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Myanmar: popular revolt is economic « Previous | |Next »
October 1, 2007

The "crimson revolution" in Myanmar---- thousands of monks chanting "democracy, democracy"---with its internet counterpart has an economic undertow that goes deeper than the withdrawal of public subsidies for fuel. According to this article in Asia Times Online the military junta has successfully melded Myanmar's economy into one that is dependent and focused on the export of resources.

However, it appears that the junta has little economic-planning experience, and its priorities lie in the promotion of military power. It has produced a situation in which little value is added to any natural resources, whether it be copper, timber or energy, producing an economy dependent on imports and exposed to the volatility of global resource prices.

Kathy Wilcox

The extraordinarily high budget deficits carried by the ruling junta are typically addressed by printing more money, producing the significant inflationary pressures seen today. It is the populace that has the most to lose from rampant inflation and evaporating savings, but it faces an incredibly resilient, sometimes violent and increasingly isolated military that has kept a stranglehold on power since 1962.

Pepe Escobar says in Asian Times Online:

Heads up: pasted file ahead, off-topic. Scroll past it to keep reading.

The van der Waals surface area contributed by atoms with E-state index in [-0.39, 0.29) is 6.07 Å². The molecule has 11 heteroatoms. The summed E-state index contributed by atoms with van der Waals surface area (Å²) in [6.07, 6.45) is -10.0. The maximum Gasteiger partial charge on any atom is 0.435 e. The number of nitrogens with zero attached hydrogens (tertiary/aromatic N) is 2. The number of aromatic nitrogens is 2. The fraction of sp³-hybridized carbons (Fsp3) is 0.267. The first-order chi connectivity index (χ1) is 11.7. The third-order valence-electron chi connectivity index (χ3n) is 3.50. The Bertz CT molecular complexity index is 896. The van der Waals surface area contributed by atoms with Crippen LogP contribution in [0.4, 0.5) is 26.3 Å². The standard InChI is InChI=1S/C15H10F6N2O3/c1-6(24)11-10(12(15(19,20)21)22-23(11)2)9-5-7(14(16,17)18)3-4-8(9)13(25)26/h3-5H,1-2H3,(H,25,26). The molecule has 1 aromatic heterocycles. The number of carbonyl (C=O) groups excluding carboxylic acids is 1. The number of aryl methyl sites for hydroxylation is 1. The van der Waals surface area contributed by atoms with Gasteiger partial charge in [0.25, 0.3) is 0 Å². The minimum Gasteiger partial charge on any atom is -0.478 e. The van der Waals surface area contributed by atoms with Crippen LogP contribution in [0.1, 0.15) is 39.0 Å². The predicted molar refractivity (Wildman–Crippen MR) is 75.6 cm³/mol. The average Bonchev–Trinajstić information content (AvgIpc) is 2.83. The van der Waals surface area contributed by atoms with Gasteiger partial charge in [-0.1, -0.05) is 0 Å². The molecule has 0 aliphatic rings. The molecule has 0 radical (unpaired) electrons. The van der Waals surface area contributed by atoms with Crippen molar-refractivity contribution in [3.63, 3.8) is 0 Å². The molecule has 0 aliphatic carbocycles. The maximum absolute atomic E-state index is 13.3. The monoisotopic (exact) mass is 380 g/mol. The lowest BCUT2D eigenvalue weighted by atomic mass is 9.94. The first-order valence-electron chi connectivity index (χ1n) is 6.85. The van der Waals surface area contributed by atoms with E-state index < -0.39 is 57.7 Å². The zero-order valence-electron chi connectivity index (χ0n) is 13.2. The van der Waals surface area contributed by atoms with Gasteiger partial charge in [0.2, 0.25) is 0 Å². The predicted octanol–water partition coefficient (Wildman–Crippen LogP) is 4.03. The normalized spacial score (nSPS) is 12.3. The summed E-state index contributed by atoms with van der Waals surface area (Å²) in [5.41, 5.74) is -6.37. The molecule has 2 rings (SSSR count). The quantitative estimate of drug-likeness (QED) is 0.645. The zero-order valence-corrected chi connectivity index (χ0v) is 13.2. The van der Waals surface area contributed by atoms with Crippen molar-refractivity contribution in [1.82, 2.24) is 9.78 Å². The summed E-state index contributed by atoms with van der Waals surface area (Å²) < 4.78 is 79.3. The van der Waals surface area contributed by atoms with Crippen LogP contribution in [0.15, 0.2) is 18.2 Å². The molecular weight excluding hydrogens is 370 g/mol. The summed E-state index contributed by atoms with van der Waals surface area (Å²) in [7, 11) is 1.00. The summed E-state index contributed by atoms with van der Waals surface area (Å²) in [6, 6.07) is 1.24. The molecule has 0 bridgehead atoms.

It's virtually impossible that the collective leadership in Beijing will let one of its neighbors, a key pawn in the 21st-century energy wars, be swamped by non-violent Buddhists and pro-democracy students - as this would constitute a daring precedent for the aspirations of Tibetans, the Uighurs in Xinjiang and, most of all, Falungong militants all over China, the embryo of a true rainbow-revolution push defying the monopoly of the Chinese Communist Party.

| Posted by Gary Sauer-Thompson at 10:54 AM | | Comments (2)


The troops in the cartoon remind me of the political parties in Australia when confronted with irresolvable ecological news. Substitute the cartoon figures for people like Abetz and Mar'n Ferguson and we can marvel at the spread of feudalism and the banana republic as greed collides head-on with common sense.
No, Australia isn't as crude as Burma (yet!), but the underlying mentality is disturbing similar.

What I find disappointing is that even when faced with the current crisis, China adheres to its traditional stance of non-interference in another country's internal affairs.

In so avoiding acting as a responsible stakeholder and pressuring the military to back off on the violence agains the monks China fails to distinguish itself from regional rival India, which so far has similarly preferred to deal with Myanmar's crisis by looking the other way.